• ARM builds up security in the tiniest Internet of Things chips
    IoT is making devices smaller, smarter, and – we hope – safer. It’s not easy to make all those things happen at once, but chips that can help are starting to emerge. On Tuesday at ARM TechCon in Silicon Valley, ARM will introduce processors that are just a fraction of a millimeter across and incorporate the company’s TrustZone technology. TrustZone is hardware-based security built into SoC (system on chip) processors to establish a root of trust. It’s designed to prevent devices from being hacked and taken over by intruders, a danger that’s been in the news since the discovery of the Mirai botnet, which recently took over thousands of IP cameras to mount denial-of-service attacks.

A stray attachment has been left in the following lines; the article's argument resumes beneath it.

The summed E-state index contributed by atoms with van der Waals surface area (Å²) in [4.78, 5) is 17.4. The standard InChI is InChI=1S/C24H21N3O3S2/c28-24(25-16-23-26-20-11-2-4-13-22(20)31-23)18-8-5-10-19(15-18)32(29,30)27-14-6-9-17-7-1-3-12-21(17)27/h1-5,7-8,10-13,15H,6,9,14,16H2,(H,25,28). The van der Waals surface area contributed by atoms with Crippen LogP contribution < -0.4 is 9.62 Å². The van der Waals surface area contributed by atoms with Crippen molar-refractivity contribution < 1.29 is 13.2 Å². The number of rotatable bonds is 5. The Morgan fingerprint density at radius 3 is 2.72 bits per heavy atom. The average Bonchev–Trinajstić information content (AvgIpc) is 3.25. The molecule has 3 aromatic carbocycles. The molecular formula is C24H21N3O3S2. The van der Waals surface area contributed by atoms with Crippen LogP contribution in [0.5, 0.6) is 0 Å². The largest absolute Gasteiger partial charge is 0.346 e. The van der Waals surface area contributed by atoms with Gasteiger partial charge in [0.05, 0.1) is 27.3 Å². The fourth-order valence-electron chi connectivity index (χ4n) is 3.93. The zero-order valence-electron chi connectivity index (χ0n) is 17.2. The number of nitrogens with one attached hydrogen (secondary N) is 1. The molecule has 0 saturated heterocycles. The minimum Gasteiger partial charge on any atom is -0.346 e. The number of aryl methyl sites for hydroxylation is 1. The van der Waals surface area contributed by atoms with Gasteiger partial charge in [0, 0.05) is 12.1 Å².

• Antique Kernel Flaw Opens Door to New Dirty Cow Exploit

Red Hat Open Tech to Run UKCloud’s Enterprise Platform; Radhesh Balakrishnan Comments

Red Hat and public cloud provider UKCloud have forged a partnership to develop an infrastructure-as-a-service cloud platform for the U.K. government’s work to deliver digital services to the public. UKCloud has standardized on Red Hat OpenStack Platform with Red Hat Ceph Storage to handle citizen web applications and government systems in behalf of public sector organizations across industries such as healthcare, defense and police and justice, Red Hat said Monday. Read more